The procedure firstly mixed 6750 parts by weight of α-silicon carbide powder (average particle diameter: 40 μm) as ceramic particles; 2950 parts by weight of a-silicon carbide powder (average particle diameter: 0.5 μm) as fine particles; 300 parts by weight of γ-alumina (average particle diameter: 0.5 μm) as a sintering aid; and 1800 parts by weight of water to give a mixture. The procedure further added 600 parts by weight of methyl cellulose as an organic binder, 150 parts by weight of glycerin as a plasticizer, and 330 parts by weight of lubricant (trade name: UNILUB, NOF Corporation) to the mixture and kneaded the whole mixed composition to form a puddle. This puddle was extrusion molded by an extruder into a square-pillar-shaped raw molded object provided with a plurality of through holes arranged in parallel along the longitudinal direction thereof. The obtained raw molded object was then dried with a microwave dryer. Alternate end faces of the plurality of through holes arranged in parallel along the longitudinal direction of the molded object were sealed with a paste formed of composition similar to the above-mentioned puddle. The molded object was further dried and degreased at 400° C. for 3 hours. This degreased molded object was fired at 2000° C. at ordinary pressure under an argon atmosphere for 3 hours to form a honeycomb structure 10 formed of sintered silicon carbide as shown in FIG. 1( a). The honeycomb structure 10 has a size of 34.3 mm×34.3 mm×150 mm, 31 holes/cm2 (200 cpsi) of through holes, and 0.3 mm-thick partition walls. Values etc. with respect to the raw materials of the honeycomb structure of Example 1, that is, the average particle diameters of coarse grain silicon carbide, fine grain silicon carbide and alumina, the mixing ratios of coarse grains, fine grains and alumina, and firing temperatures are shows in Table 1. Each mixing ratio of coarse silicon carbide, fine silicon carbide and alumina are shown by weight % with respect to the whole composition. Table 1 also shows the contents regarding Examples 2 to 9 mentioned below, and the measurement results of the below-mentioned thermal conductivity, three-point bending strength and average pore diameter.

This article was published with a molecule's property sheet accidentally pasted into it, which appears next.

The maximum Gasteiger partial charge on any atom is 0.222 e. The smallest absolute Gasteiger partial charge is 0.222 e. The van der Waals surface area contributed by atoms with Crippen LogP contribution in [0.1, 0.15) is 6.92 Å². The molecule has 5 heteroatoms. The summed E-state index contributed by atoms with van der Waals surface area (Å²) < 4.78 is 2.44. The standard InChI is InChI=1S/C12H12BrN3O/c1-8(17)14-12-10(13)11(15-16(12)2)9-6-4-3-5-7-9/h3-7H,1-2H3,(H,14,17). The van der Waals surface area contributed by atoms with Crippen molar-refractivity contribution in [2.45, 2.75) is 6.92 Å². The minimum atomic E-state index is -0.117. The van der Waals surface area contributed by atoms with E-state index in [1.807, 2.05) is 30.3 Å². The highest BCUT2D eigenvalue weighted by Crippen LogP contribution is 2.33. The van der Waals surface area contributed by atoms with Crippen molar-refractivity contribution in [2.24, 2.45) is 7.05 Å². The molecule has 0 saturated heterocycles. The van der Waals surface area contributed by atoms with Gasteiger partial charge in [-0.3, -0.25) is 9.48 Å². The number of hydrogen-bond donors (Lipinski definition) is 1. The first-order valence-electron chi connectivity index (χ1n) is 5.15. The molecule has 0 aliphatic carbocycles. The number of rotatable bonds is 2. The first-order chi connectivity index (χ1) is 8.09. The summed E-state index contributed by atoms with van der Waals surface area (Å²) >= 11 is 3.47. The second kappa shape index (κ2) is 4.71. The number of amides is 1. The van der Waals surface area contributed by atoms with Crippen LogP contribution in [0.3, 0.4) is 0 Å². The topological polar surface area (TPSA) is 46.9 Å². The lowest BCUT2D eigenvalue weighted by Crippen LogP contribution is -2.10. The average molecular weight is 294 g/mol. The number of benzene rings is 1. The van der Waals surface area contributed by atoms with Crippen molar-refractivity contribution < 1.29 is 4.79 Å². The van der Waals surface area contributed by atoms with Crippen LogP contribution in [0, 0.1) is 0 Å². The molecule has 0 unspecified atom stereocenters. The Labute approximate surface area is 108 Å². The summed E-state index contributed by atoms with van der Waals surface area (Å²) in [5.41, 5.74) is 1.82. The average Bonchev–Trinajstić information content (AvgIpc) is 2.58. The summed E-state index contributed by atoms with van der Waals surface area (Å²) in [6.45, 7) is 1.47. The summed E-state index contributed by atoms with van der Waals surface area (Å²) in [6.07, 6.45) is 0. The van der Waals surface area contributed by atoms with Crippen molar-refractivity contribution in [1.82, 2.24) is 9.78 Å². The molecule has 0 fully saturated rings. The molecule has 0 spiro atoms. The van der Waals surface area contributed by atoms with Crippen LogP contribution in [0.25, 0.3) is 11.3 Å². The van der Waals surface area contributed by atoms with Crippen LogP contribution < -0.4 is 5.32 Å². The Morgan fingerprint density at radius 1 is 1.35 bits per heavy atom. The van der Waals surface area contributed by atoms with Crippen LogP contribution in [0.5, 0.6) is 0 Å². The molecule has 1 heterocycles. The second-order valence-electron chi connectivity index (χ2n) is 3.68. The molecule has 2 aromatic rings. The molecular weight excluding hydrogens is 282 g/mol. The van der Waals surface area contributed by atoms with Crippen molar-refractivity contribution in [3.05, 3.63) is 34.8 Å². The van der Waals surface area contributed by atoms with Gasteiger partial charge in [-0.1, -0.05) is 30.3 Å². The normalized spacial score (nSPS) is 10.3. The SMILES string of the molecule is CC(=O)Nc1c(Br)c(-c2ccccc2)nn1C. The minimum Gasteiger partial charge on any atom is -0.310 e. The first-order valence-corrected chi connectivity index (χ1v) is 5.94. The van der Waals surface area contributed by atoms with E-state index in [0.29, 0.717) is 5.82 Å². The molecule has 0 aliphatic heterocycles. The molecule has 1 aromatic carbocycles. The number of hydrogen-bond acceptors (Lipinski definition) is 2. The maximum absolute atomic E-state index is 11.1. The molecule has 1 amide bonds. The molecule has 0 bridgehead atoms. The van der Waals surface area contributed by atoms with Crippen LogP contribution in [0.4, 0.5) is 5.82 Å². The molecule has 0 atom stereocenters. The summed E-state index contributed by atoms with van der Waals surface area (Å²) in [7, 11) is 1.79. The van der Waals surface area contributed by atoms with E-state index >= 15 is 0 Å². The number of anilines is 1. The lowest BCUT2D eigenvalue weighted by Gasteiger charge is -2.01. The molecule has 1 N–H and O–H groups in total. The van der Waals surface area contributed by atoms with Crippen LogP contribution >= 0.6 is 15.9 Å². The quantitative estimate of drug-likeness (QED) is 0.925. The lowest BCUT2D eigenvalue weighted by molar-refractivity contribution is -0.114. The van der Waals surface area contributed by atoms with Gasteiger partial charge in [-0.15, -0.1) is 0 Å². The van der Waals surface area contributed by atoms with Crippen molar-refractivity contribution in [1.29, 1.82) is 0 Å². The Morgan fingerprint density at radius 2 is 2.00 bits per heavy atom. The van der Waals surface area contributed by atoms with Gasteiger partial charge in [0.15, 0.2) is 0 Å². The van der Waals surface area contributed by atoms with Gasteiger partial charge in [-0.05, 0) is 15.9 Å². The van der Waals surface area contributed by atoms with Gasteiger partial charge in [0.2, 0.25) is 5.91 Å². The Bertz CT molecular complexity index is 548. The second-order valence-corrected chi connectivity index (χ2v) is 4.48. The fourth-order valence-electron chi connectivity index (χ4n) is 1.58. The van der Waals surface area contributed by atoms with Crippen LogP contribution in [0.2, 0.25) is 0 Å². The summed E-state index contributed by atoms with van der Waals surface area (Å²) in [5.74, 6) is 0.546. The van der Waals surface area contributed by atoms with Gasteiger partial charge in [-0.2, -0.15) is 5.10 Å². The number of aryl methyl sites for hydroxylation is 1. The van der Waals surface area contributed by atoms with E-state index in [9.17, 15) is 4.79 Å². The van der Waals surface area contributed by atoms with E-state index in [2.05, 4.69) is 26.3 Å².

TABLE 1
1)Coarse
Grain 2)Fine Grain Alumina Three-point Average
Particle Particle Particle Coarse Grain Fine Grain Alumina Firing Thermal Bending Pore
Diameter Diameter Diameter Mixing Ratio Mixing Ratio Mixing Ratio Temperature Conductivity Strength Diameter
Sample μm μm μm % by weight % by weight % by weight ° C. W/mK MPa μm
Example 1 40 0.5 0.5 67.5 29.5 3.0 2000 17.6 23.6 25.9
Example 2 40 0.5 0.5 66.5 28.5 5.0 2000 17.5 26.7 26.2